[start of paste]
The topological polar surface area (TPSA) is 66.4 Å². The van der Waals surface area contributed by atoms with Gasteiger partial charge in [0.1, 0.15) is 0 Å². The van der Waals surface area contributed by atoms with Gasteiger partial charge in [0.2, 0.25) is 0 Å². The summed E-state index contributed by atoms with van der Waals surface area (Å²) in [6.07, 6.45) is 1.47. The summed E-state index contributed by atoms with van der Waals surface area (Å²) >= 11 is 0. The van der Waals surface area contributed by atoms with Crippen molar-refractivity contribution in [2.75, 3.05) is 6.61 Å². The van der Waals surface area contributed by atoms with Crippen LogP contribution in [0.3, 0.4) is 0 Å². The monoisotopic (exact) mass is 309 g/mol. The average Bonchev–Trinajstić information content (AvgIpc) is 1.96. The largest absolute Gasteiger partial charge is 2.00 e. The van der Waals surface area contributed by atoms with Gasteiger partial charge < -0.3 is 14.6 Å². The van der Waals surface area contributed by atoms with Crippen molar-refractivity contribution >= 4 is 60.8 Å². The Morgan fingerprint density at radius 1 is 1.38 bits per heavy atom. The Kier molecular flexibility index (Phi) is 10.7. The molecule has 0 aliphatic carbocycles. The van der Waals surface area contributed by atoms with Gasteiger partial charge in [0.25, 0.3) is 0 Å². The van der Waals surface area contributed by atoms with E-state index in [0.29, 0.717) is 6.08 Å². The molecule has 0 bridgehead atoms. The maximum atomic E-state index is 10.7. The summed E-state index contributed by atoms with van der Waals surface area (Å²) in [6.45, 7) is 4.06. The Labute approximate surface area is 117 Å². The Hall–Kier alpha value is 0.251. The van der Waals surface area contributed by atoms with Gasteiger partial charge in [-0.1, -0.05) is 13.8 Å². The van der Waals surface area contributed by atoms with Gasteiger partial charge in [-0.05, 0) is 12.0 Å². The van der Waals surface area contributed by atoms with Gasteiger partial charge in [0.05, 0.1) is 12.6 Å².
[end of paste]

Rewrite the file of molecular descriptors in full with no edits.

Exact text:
The topological polar surface area (TPSA) is 66.4 Å². The van der Waals surface area contributed by atoms with Gasteiger partial charge in [0.1, 0.15) is 0 Å². The van der Waals surface area contributed by atoms with Gasteiger partial charge in [0.2, 0.25) is 0 Å². The summed E-state index contributed by atoms with van der Waals surface area (Å²) in [6.07, 6.45) is 1.47. The summed E-state index contributed by atoms with van der Waals surface area (Å²) >= 11 is 0. The van der Waals surface area contributed by atoms with Crippen molar-refractivity contribution in [2.75, 3.05) is 6.61 Å². The van der Waals surface area contributed by atoms with Crippen LogP contribution in [0.3, 0.4) is 0 Å². The monoisotopic (exact) mass is 309 g/mol. The average Bonchev–Trinajstić information content (AvgIpc) is 1.96. The largest absolute Gasteiger partial charge is 2.00 e. The van der Waals surface area contributed by atoms with Gasteiger partial charge < -0.3 is 14.6 Å². The van der Waals surface area contributed by atoms with Crippen molar-refractivity contribution >= 4 is 60.8 Å². The Morgan fingerprint density at radius 1 is 1.38 bits per heavy atom. The Kier molecular flexibility index (Phi) is 10.7. The molecule has 0 aliphatic carbocycles. The van der Waals surface area contributed by atoms with Gasteiger partial charge in [0.25, 0.3) is 0 Å². The van der Waals surface area contributed by atoms with E-state index in [0.29, 0.717) is 6.08 Å². The molecule has 0 bridgehead atoms. The maximum atomic E-state index is 10.7. The summed E-state index contributed by atoms with van der Waals surface area (Å²) in [6.45, 7) is 4.06. The Labute approximate surface area is 117 Å². The Hall–Kier alpha value is 0.251. The van der Waals surface area contributed by atoms with Gasteiger partial charge in [-0.1, -0.05) is 13.8 Å². The van der Waals surface area contributed by atoms with Gasteiger partial charge in [-0.05, 0) is 12.0 Å². The van der Waals surface area contributed by atoms with Gasteiger partial charge in [0.05, 0.1) is 12.6 Å².